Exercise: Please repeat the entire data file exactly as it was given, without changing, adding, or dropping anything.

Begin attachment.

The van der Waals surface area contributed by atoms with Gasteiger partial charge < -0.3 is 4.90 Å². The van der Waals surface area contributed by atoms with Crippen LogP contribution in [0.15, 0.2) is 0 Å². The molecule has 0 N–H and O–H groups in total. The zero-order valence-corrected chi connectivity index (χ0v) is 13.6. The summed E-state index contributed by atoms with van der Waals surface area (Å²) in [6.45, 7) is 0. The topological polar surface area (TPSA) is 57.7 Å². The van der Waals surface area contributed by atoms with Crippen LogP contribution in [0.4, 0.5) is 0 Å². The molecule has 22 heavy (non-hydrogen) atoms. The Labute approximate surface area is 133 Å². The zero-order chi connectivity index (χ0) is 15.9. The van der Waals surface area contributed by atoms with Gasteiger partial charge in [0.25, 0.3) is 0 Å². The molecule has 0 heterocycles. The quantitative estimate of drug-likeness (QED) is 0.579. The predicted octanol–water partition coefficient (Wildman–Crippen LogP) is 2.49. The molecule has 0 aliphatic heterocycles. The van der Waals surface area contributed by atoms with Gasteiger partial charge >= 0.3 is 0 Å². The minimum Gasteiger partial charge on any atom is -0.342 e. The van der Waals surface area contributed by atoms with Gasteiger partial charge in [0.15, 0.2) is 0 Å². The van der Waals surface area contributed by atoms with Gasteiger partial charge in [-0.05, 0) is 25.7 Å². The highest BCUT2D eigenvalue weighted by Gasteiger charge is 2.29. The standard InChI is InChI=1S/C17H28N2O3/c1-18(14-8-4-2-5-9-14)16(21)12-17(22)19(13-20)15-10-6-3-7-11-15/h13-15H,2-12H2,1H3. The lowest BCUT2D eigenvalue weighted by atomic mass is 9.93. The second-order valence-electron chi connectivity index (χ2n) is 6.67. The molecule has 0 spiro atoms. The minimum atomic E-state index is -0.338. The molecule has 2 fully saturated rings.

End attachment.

The van der Waals surface area contributed by atoms with Gasteiger partial charge < -0.3 is 4.90 Å². The van der Waals surface area contributed by atoms with Crippen LogP contribution in [0.15, 0.2) is 0 Å². The molecule has 0 N–H and O–H groups in total. The zero-order valence-corrected chi connectivity index (χ0v) is 13.6. The summed E-state index contributed by atoms with van der Waals surface area (Å²) in [6.45, 7) is 0. The topological polar surface area (TPSA) is 57.7 Å². The van der Waals surface area contributed by atoms with Crippen LogP contribution in [0.4, 0.5) is 0 Å². The molecule has 22 heavy (non-hydrogen) atoms. The Labute approximate surface area is 133 Å². The zero-order chi connectivity index (χ0) is 15.9. The van der Waals surface area contributed by atoms with Gasteiger partial charge in [0.25, 0.3) is 0 Å². The molecule has 0 heterocycles. The quantitative estimate of drug-likeness (QED) is 0.579. The predicted octanol–water partition coefficient (Wildman–Crippen LogP) is 2.49. The molecule has 0 aliphatic heterocycles. The van der Waals surface area contributed by atoms with Gasteiger partial charge >= 0.3 is 0 Å². The minimum Gasteiger partial charge on any atom is -0.342 e. The van der Waals surface area contributed by atoms with Gasteiger partial charge in [0.15, 0.2) is 0 Å². The van der Waals surface area contributed by atoms with Gasteiger partial charge in [-0.05, 0) is 25.7 Å². The highest BCUT2D eigenvalue weighted by Gasteiger charge is 2.29. The standard InChI is InChI=1S/C17H28N2O3/c1-18(14-8-4-2-5-9-14)16(21)12-17(22)19(13-20)15-10-6-3-7-11-15/h13-15H,2-12H2,1H3. The lowest BCUT2D eigenvalue weighted by atomic mass is 9.93. The second-order valence-electron chi connectivity index (χ2n) is 6.67. The molecule has 0 spiro atoms. The minimum atomic E-state index is -0.338. The molecule has 2 fully saturated rings.